PF Chang’s China Bistro made its Bahrain debut in May and we caught up with co-founder Philip Chiang to get the lowdown on one of America’s favourite Chinese eateries.

You’ve got restaurants all over the world, what number will Bahrain be?

PF Chang’s Bahrain will be the 238th restaurant globally and the seventh in the Middle East (four in Dubai, two in Kuwait, one in Bahrain).

What made you decide to bring PF Chang’s to the island?

PF Chang’s has been very well received internationally and, especially within the Middle East region, consumers have a strong affinity with our brand; thus, coming to Bahrain was a natural step for us and we hope the local community will enjoy our food, service and ambience.

Please tell us a bit about how the brand got started?

Back in the mid 1980s I owned two restaurants in the Los Angeles area. The Mandarin was conceived by my mother (Cecilia Chiang) in San Francisco in the early 60s and became a ground-breaking Chinese restaurant serving a style of Chinese cuisine unseen before in the US. She missed the aristocratic foods she grew up with in Beijing and decided to open a restaurant outside of San Francisco’s Chinatown serving the many regional cuisines she was accustomed to eating in Beijing.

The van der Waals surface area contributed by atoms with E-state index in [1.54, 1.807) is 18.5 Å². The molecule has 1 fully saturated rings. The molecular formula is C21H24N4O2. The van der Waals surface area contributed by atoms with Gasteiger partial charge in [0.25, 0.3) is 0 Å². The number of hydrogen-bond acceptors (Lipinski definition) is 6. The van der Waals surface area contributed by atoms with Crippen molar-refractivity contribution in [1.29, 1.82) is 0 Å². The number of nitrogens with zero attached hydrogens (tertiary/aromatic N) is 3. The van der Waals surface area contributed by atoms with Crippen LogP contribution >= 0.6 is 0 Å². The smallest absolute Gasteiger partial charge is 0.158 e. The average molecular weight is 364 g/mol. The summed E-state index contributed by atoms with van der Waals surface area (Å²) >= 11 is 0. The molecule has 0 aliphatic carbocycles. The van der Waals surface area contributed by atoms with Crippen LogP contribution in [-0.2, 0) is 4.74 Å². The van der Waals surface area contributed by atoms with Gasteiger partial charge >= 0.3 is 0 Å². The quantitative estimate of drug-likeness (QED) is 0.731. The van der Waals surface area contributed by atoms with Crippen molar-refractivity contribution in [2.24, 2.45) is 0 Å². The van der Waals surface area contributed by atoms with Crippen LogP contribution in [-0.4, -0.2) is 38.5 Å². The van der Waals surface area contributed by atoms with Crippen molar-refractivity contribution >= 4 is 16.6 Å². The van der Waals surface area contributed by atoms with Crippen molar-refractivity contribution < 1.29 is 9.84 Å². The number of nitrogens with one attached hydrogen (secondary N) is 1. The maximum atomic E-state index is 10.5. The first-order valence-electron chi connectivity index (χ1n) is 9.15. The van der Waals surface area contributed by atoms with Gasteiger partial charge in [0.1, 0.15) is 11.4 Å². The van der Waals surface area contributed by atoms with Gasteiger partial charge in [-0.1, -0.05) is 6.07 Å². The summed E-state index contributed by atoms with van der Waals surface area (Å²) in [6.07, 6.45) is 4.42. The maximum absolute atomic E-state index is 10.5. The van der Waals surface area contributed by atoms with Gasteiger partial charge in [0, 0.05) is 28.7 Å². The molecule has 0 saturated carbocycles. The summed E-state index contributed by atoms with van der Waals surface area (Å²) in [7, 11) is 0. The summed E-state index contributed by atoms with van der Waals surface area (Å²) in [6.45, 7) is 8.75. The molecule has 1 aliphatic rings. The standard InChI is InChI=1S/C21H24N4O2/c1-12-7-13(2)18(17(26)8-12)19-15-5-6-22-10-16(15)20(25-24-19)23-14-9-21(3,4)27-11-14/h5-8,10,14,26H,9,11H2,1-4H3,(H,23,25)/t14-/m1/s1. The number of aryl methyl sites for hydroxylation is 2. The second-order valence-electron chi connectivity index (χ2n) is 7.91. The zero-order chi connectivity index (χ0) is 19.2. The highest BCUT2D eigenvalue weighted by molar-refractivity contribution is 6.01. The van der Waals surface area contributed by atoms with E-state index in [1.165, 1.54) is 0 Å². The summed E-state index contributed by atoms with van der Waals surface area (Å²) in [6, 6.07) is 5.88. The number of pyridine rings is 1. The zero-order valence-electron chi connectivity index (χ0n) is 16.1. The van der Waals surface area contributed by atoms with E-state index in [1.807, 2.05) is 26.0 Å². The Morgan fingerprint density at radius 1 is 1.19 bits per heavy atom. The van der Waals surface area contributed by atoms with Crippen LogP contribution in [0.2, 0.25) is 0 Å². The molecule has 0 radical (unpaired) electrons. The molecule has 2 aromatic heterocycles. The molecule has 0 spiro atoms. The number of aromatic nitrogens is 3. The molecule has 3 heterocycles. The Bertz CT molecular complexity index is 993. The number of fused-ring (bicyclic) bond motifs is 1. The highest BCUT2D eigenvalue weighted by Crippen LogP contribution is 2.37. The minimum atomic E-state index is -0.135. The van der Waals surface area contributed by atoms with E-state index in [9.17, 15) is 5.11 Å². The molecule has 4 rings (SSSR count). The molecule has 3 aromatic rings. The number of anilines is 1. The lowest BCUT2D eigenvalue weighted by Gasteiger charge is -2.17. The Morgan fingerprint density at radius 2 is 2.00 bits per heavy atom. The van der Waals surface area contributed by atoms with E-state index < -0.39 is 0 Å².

The main regional Chinese cuisine represented in the US back then was Cantonese. She changed all that and after the success of the first The Mandarin in San Francisco, she opened a second one in Los Angeles’ Beverly Hills neighbourhood in 1975 where I was living and practising graphic design.

I had gone to study design at The Art Center in LA and, after graduating, started to work in a firm designing record jackets and various graphics for the record industry. It just so happened the record companies started to cut back on outsourced designs during a downturn in their business and, at the same time, my mother decided to visit her family in China when it opened up in the late 70s and she asked me to keep an eye on The Mandarin in Beverly Hills while she was gone for several months.